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The Hindu: Slowdown in growth rate of Muslims

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  • mohammad imran
    Date:01/05/2005 URL: http://www.thehindu.com/2005/05/01/stories/2005050102130900.htm National Slowdown in growth rate of Muslims Special Correspondent NEW
    Message 1 of 1 , Apr 30, 2005
      Date:01/05/2005 URL:


      "Slowdown in growth rate of Muslims"

      Special Correspondent

      NEW DELHI: A detailed analysis of `The First Report on Religion Data'
      has exploded several myths about Muslims. Contrary to popular
      perception that the growth rate among Muslims was galloping, a study
      conducted by an experts' committee — set up by the National Commission
      for Minorities — shows that there has been a slowdown in the
      community's growth rate.

      Announcing the results of the study here on Saturday, demographer
      Ashis Bose said that while the inter-censal growth of Muslim population
      during 1991-2001 was higher than the overall growth of the country's
      population during the same decade, the community's growth dropped by
      3.4 per cent over the same period.

      The inter-censal growth of Muslim population was 29.5 per cent as
      against 32.9 per cent during 1981-91, 30.7 per cent in 1971-81 and 30.8
      per cent in 1961-71. While the 29.5 per cent growth of Muslim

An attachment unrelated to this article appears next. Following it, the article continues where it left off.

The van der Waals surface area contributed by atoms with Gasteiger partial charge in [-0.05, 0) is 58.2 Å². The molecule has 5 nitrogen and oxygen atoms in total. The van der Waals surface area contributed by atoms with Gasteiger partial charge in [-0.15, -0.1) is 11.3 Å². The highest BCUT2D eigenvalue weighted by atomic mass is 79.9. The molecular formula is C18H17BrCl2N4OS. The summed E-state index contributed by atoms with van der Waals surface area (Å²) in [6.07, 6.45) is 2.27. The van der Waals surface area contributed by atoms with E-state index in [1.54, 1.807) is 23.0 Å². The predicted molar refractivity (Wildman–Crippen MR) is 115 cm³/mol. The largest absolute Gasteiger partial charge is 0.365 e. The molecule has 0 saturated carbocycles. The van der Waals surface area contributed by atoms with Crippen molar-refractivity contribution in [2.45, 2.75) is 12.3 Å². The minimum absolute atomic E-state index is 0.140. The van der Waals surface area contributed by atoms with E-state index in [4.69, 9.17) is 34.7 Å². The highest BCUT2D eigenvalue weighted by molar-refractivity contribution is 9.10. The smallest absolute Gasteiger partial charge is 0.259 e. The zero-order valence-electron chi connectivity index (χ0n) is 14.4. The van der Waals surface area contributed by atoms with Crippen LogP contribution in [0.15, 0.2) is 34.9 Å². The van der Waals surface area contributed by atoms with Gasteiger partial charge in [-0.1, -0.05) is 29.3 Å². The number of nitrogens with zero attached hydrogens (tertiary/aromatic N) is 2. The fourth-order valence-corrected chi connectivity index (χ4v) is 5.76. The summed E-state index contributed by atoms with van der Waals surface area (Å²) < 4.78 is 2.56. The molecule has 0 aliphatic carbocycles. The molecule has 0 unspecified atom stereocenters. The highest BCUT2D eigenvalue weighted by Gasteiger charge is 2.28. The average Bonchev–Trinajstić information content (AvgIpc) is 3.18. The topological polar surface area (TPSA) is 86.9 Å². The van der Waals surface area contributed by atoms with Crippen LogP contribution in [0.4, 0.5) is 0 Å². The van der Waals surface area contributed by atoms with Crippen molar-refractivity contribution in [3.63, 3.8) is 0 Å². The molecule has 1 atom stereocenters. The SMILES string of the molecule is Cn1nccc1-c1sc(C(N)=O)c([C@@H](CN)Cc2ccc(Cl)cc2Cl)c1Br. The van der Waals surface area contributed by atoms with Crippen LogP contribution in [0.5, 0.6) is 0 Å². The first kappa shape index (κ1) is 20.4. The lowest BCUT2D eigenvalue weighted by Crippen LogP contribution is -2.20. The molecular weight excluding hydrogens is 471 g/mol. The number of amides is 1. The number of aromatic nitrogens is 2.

population was higher than the overall 21.5 per cent growth of the
      country's population during 1991-2001, this was the first time it cut
      through the 30 per cent barrier.

      Family planning

      Also, Prof. Bose said there was no merit in the perception that
      Muslims were against family planning. "Overall, the ideas of fertility
      regulation and small family size are being well accepted by the Muslim
      community in India as has been the case in major Islamic countries like
      Indonesia, Iran, Egypt, Bangladesh, Libya and Malaysia.''

      The analysis revealed that as high as 37 per cent of Muslim women were
      practising family planning measures. And, the opposition to family
      planning measures was not because of religious reasons, but the method.
      Most women opposed to family planning measures were not favourably
      inclined towards sterilisation.

      National pattern

      Of the view that the higher than average fertility and growth of
      Muslims is a passing phase in the process of fertility transition,
      Prof. Bose said migration from Bangladesh was also a contributory
      factor to the community's growth. However, in the absence of data on
      migrations, the committee was unable to fix the quantum of its
      influence on the overall growth of the community. Added to this the
      fact that the migrants have now moved to all parts of the country
      unlike in earlier decades when they confined themselves to the border

      The growth of Muslims followed the national pattern: low in the
      Southern States and higher in the Northern States — particularly Bihar,
      Madhya Pradesh, Rajasthan and Uttar Pradesh. The community has bettered
      the national sex ratio of 933 with 936 girls to 1,000 boys.

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